#cottagecore – The Hashtag You Didn’t Know Your Garden Needed!

How to reach the “younger” generation…. We (as in those of us over 40) always talk about how we are going to reach them. Whether we are looking for employees that are interested in the green industry or looking for potential customers. An “old” style might just be the ticket.


If you aren’t familiar with this hashtag, you might be interested to know that there are currently over 1.7 million posts on TikTok that use it. I see this as an opportunity, an opportunity to grow more gardeners and future green industry professionals. While the overall ideal of #cottagecore is experiencing agrarian life, it merges beautifully with the Cottage Garden style.

peach colored flower
Chrysanthemum x ‘Campfire Glow’

In the late 1400’s, cottage gardens were originally the working man’s garden – gardens with limited space, gardeners with limited time, and function over aesthetic. Plant palettes focused more on the edible and medicinal with few flowers.

Fast forward 200+ years and flowers played a larger role. Gardeners began to realize that an abundance of flowering plants not only provided beauty but brought in pollinators. (What a concept!)

While vegetable areas were laid out in straight rows with bare soil in between, the rest of the garden had flowering plants grouped tightly together with no soil showing. The gardeners had limited funds and would trade plants with neighbors, allow for self-sowing of annuals and biennials, and even wild collect plants.

Cottage garden harvest

The focus was on plants. Gardens were biodiverse, organic in layout, and for the gardener – it was a lifestyle.

For myself, with an agricultural background, I understand the idea of lifestyle. It was just what you did to survive, and I vowed at a young age to enter any profession other than agriculture. You can see how well that worked out for me! I can relate to the nostalgia of #cottagecore. My 3.75-acre garden IS #cottagecore.

Whether you are a retailer or an installer – cottage gardening applies to you.

Geranium pratense ‘Boom Chocolatta’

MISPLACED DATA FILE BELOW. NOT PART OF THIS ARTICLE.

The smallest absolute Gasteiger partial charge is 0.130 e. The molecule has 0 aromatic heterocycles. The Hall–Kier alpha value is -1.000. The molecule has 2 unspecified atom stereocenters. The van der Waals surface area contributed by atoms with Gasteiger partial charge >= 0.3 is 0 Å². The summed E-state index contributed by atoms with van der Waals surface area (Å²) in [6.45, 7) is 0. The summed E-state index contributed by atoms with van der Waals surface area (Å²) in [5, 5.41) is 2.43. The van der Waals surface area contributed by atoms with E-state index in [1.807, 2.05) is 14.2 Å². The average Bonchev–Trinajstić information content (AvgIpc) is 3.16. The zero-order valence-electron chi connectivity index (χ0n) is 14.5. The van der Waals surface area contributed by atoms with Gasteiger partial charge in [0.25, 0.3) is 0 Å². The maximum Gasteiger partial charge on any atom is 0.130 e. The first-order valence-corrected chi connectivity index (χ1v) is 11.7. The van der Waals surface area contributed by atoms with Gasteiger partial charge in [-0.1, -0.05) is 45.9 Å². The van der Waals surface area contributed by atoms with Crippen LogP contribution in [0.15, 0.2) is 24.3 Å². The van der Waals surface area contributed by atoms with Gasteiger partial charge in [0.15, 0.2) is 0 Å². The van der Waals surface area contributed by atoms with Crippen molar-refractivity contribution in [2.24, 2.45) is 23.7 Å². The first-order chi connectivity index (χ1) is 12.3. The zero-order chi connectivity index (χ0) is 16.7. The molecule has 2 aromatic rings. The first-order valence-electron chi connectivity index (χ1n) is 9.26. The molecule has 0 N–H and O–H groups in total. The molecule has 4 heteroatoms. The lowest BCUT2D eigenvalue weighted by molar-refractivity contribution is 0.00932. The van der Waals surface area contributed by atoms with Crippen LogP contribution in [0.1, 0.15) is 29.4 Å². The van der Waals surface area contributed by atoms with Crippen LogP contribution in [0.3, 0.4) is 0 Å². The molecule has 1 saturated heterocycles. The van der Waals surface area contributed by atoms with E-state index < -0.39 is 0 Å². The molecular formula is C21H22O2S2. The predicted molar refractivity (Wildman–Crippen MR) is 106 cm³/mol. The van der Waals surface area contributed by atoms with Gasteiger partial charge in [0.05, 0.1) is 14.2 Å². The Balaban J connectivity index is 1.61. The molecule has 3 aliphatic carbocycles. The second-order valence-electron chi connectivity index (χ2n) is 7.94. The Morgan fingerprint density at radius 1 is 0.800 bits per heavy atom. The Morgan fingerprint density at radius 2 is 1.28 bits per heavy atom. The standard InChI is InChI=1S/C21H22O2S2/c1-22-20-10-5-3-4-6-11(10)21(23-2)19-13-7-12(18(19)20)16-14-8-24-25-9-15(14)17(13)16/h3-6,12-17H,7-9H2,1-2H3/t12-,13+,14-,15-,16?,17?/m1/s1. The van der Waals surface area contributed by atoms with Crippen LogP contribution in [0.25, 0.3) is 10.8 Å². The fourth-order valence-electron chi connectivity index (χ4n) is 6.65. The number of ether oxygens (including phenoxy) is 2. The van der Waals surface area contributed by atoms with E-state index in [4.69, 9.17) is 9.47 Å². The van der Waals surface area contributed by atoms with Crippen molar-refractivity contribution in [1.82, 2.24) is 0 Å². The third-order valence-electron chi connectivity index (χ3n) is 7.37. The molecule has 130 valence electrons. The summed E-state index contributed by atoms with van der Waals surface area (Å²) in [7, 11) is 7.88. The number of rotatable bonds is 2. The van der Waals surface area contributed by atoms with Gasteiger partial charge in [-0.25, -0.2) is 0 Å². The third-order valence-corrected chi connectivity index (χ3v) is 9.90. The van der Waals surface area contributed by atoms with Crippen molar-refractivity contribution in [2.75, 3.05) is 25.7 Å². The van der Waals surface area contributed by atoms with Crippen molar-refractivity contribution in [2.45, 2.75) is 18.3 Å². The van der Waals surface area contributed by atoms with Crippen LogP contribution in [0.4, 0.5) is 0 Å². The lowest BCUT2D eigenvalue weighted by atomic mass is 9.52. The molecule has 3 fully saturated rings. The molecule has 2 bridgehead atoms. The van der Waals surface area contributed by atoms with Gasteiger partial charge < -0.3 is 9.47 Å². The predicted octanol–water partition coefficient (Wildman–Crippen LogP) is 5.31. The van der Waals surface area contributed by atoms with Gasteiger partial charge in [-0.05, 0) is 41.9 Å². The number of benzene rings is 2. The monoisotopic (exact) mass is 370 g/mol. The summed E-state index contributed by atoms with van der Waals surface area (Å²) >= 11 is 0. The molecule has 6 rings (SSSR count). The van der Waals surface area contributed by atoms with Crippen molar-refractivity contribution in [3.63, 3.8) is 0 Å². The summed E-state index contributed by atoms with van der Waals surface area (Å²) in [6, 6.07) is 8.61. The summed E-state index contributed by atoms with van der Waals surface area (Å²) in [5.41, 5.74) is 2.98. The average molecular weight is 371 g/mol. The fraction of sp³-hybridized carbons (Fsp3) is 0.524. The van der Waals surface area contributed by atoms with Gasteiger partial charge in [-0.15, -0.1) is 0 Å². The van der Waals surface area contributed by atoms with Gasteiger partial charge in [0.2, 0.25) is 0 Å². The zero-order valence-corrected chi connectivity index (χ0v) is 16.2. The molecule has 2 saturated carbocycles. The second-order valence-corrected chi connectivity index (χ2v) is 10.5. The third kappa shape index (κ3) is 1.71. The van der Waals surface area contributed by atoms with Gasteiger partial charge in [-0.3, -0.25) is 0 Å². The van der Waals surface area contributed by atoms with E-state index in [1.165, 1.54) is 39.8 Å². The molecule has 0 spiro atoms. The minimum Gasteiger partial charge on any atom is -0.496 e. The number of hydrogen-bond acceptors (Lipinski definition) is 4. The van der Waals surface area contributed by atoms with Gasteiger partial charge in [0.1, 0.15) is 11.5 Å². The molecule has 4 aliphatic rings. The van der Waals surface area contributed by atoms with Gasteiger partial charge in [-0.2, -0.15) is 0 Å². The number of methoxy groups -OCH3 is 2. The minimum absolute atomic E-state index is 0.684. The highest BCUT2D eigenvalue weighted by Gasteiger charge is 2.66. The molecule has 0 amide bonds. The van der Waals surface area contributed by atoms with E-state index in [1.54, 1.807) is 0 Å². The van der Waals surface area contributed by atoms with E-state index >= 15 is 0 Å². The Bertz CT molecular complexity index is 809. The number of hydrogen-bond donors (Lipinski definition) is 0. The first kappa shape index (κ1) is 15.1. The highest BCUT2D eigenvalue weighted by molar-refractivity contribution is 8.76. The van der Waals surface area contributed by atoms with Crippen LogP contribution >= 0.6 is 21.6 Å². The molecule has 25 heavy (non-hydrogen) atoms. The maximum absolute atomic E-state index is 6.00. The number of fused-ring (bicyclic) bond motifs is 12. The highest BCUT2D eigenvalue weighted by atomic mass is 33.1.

Your DIY customers can easily relate to it, whether they garden on a balcony or a 1-acre property.  Overflowing container gardens with fantastic flowering combinations can be an easy transition for houseplant parents when they are ready to venture outside. The mixed borders of vegetables and ornamentals can provide more seasoned gardeners with the artistic outlet they are looking for. Experimenting with new combinations, harvesting their own cut flowers, growing their own food, and even creating their own secluded refuge from the busy world. 

For installation customers – the cottage style of Gertrude Jekyll is a frequent request, with lush borders and season long color. A bit of organized chaos within the plantings which are framed with structure of hedges, walls, or fencing.

blue flowers
Aster ‘Bluebird’ with Swiss Chard – combining edibles with perennials

Many times, these customers can benefit from “coaching” – if they maintain their own properties after installation, they might need the encouragement from a professional. Share with them how gardens are living things, they change, they grow, and there is no “right” or “wrong” way. They can add to the garden, and they can remove. And when the garden gives them too much and plants need divided – they can share with friends and neighbors.

Let’s start at the beginning – containers. For those plant parents who have every houseplant and want more! Hypertufa troughs planted with Dianthus, Iberis, and Festuca will provide an early spring show. Larger containers with Allium ‘Millenium’, Solidago ‘Golden Fleece’, and Stipa ‘Pony Tails’ can provide interest later in the season.

Allium and Peonies – common cottage garden plants

Next step – planting in the soil. Believe it or not, this can be a scary thing for new gardeners. Start small, but somewhere that can be enjoyed by the entire household. A basic sun combo of Baptisia australis, Liatris squarrosa, Rudbeckia fulgida var. deamii, and Agastache ‘Blue Fortune’ is certain to attract a host of bees and butterflies. Don’t forget to underplant! Sporobolus heterolepis or Carex radiata are excellent green mulch alternatives. Remember, plant close!

For the intermediate cottage gardener, add something a bit less common. Verbascum roripifolium is a see-through plant with yellow flowers on airy stems in summer through fall. Digitalis ferruginea ‘Gigantea’ is a rust-colored Foxglove which will provide 6’ of joy throughout the summer. And Geranium pratense ‘Boom Chocolatta’ is a stunning bronze leaf geranium with blue-purple flowers (from Proven Winners).

yellow, pink, and white flowers in buckets
Cut flower harvest from the summer garden

And what will I be adding this year? Layers. Layering my garden not only from top to bottom, but from winter to fall. Adding plants like Hardy Cyclamen for winter interest, Salvia ‘Amistad’ for that long seasonal punch of blue, Coreopsis ‘Last Dance’ for that late fall yellow paired with hot Thai Chili Peppers, and container plantings with specimens like Mangave, Agapanthus, and even Cactus!

Cottage gardening is an experience, whether you grow for food, or beauty, or both. We can’t allow our industry to be stagnant with mulch volcanoes, and acres of non-purposeful lawn. We can do this.

This is the lifestyle, and the lifestyle is gaining momentum.

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